Evan Hull was a defensive lineman on the Oregon State University football team when he got to know the law enforcement officers who served as liaisons to the program.
At the time, Hull was majoring in speech communication and wasn’t sure what career he wanted to pursue. Several factors of law enforcement attracted him: the variety of work he could do, the problem-solving involved and the opportunity to help others.
Hull, now 30, graduated from Lebanon’s East Linn Christian Academy in 2006 and OSU in 2010. He joined the Corvallis Police Department four years ago and has served as a patrol officer. Last year, the department’s longtime school resource officer, Karin Stauder, announced she was retiring and Hull was chosen to move into that role. Hull took over the position last week after several weeks of shadowing Stauder.
“In the school resource officer position, there’s the opportunity to have a positive impact on young peoples’ lives,” Hull said. “Being able to meet those people at a time in their life with they’re deciding who they want to be I think is kind of neat.”
Hull is primarily assigned to Corvallis High School, College Hill High School, Linus Pauling Middle School and Cheldelin Middle School, though he visits elementary schools when needed.
As the department’s sole school resource officer, Hull will attend meetings with school administrators to discuss issues involving students, present to classes on topics such as opioid addiction and respond to calls involving student conduct and criminal activity.
Above all, he’s working to build rapport with students.
“They might have already had a bad encounter with police, whether that’s seeing their folks getting arrested or their friends getting arrested or they were arrested,” Hull said. “So they kind of have this idea that police only respond to arrest people or something. I can kind of personalize with them in the sense that we’re people too and we care about your development as a person into young adulthood.”
Right now, Hull is working to get to know students and build relationships with them, so they’ll feel comfortable reaching out to him to report problems.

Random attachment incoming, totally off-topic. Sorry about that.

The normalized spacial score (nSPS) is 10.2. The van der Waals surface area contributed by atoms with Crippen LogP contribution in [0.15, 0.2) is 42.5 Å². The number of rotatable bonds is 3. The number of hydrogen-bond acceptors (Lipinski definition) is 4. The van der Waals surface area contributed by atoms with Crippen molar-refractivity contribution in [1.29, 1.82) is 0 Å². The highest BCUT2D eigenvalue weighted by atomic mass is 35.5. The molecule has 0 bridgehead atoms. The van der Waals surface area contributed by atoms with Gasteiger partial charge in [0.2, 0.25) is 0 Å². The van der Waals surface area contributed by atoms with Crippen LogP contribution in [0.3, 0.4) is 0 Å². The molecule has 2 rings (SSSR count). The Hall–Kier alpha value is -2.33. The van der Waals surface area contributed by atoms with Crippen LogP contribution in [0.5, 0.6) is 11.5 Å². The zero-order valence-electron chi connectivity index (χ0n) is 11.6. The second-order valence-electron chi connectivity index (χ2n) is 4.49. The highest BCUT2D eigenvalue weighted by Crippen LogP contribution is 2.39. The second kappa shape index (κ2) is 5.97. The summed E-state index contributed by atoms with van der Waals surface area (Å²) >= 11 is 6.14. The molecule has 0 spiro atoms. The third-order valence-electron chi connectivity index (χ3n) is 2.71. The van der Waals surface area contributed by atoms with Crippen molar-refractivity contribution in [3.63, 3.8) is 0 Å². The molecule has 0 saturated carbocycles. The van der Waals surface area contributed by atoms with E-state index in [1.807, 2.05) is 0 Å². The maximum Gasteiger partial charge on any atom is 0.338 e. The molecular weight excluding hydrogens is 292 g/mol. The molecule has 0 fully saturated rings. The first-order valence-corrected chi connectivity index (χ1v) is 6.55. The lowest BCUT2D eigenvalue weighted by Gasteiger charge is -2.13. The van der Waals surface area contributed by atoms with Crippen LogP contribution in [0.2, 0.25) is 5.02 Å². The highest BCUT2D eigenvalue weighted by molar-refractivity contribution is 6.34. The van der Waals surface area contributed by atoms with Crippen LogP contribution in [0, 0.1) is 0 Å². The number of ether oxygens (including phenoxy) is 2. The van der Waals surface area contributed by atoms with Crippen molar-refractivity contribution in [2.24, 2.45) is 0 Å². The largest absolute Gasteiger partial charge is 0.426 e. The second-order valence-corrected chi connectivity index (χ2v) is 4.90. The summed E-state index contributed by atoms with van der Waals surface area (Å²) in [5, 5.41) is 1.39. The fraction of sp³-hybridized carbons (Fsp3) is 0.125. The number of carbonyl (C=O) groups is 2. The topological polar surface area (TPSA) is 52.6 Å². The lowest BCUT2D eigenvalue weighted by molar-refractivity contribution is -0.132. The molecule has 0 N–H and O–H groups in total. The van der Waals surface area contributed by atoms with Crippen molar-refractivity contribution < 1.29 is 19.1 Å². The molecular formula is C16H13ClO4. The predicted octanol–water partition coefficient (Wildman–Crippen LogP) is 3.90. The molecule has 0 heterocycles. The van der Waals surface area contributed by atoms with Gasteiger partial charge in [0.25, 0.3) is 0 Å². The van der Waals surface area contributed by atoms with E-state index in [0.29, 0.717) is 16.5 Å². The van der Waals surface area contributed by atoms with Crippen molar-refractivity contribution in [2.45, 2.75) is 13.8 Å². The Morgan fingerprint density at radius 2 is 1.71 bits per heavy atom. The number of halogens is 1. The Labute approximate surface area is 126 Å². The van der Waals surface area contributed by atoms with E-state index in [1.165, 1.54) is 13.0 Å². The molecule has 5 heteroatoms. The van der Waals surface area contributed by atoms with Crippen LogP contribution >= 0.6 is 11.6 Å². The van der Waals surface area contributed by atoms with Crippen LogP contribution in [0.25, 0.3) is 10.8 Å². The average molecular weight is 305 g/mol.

Hull said he was at Cheldelin Middle School a couple of weeks ago and saw a group of students with playing cards. One of the kids showed him a magic trick, breaking the ice. Hull offered advice to a group of high school students the other day on how to apply for part-time jobs.
“I want to build rapport so if they have something they want to talk with me about or need advice on from a professional standpoint, they can ask me those questions,” he said.
Hull was a three-sport prep standout in Linn County, competing in basketball and track at ELCA while playing football for West Albany. He was a three-year starter for the Bulldogs, earning all-Valley League honors on the offensive and defensive lines as a senior.
The 6-foot-4 Hull played one season of football at Linfield before transferring to OSU.
Having an athletic background also allows Hull to relate well to student athletes, he said.
Hull said every student’s situation is different and he enjoys finding creative ways to tackle problems. On Thursday, a middle school student he had talked with previously hadn’t shown up to school by 11 a.m. He went to the boy’s house and knocked on the front door. The kid stuck his head out of a window and told the officer, “I’m going! I’m going!” Hull said he laughed in response. He just hoped he offered the student some encouragement to go to school.
Hull’s schedule also includes attending student support team meetings with school administrators, behavior specialists, juvenile department officials and others. The team discusses issues involving students, such as a 12-year-old who has gotten into trouble for shoplifting, and considers the circumstances in order to come up with solutions. Perhaps the school learns the student was shoplifting food because the child isn’t getting enough to eat at home, Hull said. The school could then provide food to the student’s family, he said. Other issues might be tackled by providing mental health counseling to a student or brainstorming a different education plan.
“All the resources are present so we can work collaboratively to come up with a solution that is in the best interest of the student,” Hull said.
He said working with kids provides a greater range of opportunities for meaningful intervention. When responding to an issue involving an adult, the result is usually to charge them criminally, Hull said. With students, there are more options.
“If we can make a positive change in those kids’ lives, then I think that’s awesome,” he said.
Hull has also talked to high school health classes about sexual consent and the laws regarding age of consent.
He hopes to pursue more law enforcement training that could help him in his role, such as understanding the drug scene, how to recognize when a child is being abused, suicide prevention and gangs in schools. Hull is planning to attend a conference for school resource officers this summer.
“I think that finding those positive interactions and those opportunities where you can help people is just gold in this job,” he said. “I think that those are fewer and far between in certain areas of this career, but I think that as school resource officer, I think you’ll find those gold nuggets because everyone is so unique and just a lot of times excited to see you and excited to share their life with you.”